STIA-354 War, Trauma, and Recovery
Spring for 2017-2018
Increasingly healthcare professionals are being asked to assess and treat refugees, internally displaced people, and migrants who have experienced traumatic events due to war and other forms of violence. Much of the assistance provided to survivors of wars and armed conflict is based on an unduly mechanistic and medicalized view of human experience that suggests that the pathological effects of war are found inside a person and that the person recovers as if from an illness. Drawing on a variety of genres, but with a focus on ethnography, we will analyze armed conflict, war, genocide, political violence, and migration as examples of social suffering. We will debate the social and political roots of disease and illness; the local intersection of the individual body, the community, and the state; survivor narratives of pain, loss, and trauma, and the ways that various public policies and interventions aimed at alleviating suffering can actually exacerbate it. We will also review the ethical and practical responsibilities of anthropologists and other social scientists as well as practitioners engaged in understanding and responding to different forms of human suffering.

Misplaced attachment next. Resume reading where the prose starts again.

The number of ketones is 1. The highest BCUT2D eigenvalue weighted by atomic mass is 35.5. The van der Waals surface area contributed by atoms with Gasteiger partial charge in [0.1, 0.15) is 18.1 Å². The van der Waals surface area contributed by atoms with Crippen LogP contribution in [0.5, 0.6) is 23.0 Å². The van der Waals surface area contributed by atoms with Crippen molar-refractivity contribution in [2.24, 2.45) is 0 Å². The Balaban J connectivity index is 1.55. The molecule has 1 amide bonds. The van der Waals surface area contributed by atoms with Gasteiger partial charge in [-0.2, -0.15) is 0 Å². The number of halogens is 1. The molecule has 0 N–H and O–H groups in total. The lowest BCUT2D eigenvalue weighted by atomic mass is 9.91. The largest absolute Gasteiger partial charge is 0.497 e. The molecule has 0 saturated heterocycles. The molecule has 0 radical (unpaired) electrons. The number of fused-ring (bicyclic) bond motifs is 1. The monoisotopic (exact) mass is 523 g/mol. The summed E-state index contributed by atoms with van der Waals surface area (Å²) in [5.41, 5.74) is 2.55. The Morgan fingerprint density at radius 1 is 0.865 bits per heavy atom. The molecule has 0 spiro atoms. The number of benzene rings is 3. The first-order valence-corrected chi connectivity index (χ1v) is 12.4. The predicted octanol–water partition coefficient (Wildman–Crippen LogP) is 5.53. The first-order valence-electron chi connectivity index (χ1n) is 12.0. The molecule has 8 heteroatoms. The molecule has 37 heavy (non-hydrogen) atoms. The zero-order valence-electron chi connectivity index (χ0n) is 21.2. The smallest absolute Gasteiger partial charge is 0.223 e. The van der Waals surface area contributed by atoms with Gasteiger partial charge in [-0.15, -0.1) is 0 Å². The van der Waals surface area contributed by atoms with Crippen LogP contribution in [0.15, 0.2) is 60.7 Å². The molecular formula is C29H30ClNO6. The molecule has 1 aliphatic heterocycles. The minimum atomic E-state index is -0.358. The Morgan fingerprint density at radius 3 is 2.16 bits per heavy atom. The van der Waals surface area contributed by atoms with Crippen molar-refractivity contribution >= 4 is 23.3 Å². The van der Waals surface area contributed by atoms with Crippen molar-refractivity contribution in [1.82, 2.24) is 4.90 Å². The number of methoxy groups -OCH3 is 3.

The format of the course will include lectures, classroom discussions, individual and group assignments (written and oral). The course should be of interest to undergraduate and graduate students in anthropology, sociology, psychology, nursing, public policy, Foreign Service, and law interested in forced migration, humanitarian relief, development, and human rights.
Credits: 3
Prerequisites: None
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